New legislation would direct CISA to create a one-stop clearinghouse to help inform such entities.
Bipartisan Senate legislation would require the Cybersecurity and Infrastructure Security Agency and Government Accountability Office to provide commercial satellite owners and operators with new information and resources to protect their complex systems from digital attacks.
Sens. Gary Peters, D-Mich., and John Cornyn, R-Texas, introduced the Satellite Cybersecurity Act late last week with the intent to support all organizations—and particularly those that frequently don’t have access to all the assets needed to properly defend their networks.
It was referred to the Homeland Security and Governmental Affairs Committee, which Peters chairs.
“Hackers have already successfully attacked government satellites and it’s only a matter of time before they begin to more aggressively target commercial satellites. Vulnerabilities in these systems present an opportunity for foreign adversaries and cybercriminals to significantly disrupt American lives and livelihoods,” Peters said on Wednesday. “It’s clear the government must provide more cybersecurity support to small businesses and other companies that own and operate commercial satellites before it’s too late.”
Crucial data and information needed for navigation, technology development, forecast prediction and more are captured by commercial satellites, and these capabilities are also at the heart of the nation’s important industrial control systems involved in operating its infrastructure.
This legislation’s introduction comes as the U.S. grapples with a number of recent cybersecurity incidents impacting its networks. In their announcement, Peters and Cornyn mention that experts have demonstrated growing concerns that commercial satellite hacks could lead to severe consequences in the near future.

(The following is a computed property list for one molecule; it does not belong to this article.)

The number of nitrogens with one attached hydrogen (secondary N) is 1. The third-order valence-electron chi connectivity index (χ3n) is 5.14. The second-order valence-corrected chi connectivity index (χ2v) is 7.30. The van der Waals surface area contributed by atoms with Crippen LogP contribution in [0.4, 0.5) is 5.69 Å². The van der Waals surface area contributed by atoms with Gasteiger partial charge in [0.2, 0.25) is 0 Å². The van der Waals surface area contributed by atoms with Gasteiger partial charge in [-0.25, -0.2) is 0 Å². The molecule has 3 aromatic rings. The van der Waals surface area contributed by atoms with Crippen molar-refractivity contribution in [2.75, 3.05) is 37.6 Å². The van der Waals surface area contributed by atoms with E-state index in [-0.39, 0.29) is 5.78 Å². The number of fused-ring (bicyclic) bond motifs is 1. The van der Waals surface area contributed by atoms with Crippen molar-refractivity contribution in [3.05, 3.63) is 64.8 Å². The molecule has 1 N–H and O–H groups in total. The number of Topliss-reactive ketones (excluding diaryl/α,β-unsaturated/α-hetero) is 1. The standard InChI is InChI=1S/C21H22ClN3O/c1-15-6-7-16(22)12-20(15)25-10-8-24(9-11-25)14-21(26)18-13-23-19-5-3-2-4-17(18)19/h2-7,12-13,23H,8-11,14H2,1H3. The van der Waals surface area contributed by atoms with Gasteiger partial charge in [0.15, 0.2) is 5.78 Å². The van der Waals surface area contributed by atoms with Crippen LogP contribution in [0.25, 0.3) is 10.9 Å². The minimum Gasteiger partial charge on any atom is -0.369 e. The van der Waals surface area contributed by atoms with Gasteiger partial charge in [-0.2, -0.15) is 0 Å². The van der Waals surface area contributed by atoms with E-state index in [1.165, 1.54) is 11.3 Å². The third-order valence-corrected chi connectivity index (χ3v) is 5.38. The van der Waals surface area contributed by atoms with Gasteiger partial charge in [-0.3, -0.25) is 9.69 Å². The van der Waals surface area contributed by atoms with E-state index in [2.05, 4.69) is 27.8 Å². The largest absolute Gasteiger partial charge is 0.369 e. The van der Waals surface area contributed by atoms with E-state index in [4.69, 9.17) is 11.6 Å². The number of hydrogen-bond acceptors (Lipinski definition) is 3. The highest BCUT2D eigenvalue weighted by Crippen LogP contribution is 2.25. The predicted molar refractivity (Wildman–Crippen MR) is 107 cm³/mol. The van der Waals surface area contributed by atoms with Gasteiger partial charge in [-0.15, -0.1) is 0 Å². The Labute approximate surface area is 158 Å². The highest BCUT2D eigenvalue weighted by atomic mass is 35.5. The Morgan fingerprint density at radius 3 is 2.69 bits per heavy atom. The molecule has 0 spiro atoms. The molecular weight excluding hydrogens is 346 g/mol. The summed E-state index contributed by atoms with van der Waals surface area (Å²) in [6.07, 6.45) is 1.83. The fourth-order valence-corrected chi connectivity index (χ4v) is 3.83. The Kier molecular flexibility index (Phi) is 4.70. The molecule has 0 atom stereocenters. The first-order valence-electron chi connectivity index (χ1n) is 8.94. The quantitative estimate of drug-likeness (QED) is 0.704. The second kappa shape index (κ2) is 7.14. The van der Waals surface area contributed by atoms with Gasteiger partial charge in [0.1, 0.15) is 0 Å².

“In 2014, American officials accused China of hacking a National Oceanic and Atmospheric Administration weather satellite,” they wrote. “As commercial satellites become more pervasive, hackers could shut satellites down, denying access to their service or jam signals to disrupt electric grids, water networks, transportation systems and other critical infrastructure.”
The lawmakers’ 8-page bill, shared with Nextgov on Wednesday, incorporates multiple provisions to help secure industry-run satellites from cyber attacks.
Specifically, it would require CISA to produce voluntary cybersecurity recommendations “designed to assist in the development, maintenance and operation of commercial satellite systems.” Those suggestions would need to include materials addressing risk-based, cybersecurity-informed engineering, protection against unauthorized access to systems and communications jamming and spoofing, supply chain management and more.
CISA would also be tasked with creating and maintaining a publicly available “commercial satellite system cybersecurity clearinghouse” to house all recommendations and resources for interested entities to access in one place.
The legislation additionally directs the U.S. comptroller general, who leads GAO, to develop a report that details how the government assists commercial satellite makers and relies on their systems, the supporting materials crafted in this pursuit and the effectiveness of work to improve these satellites' cybersecurity, among other topics.
"Commercial satellites are an integral part of our infrastructure network and must be protected from cyberattacks by bad actors that would compromise our national security," Cornyn said.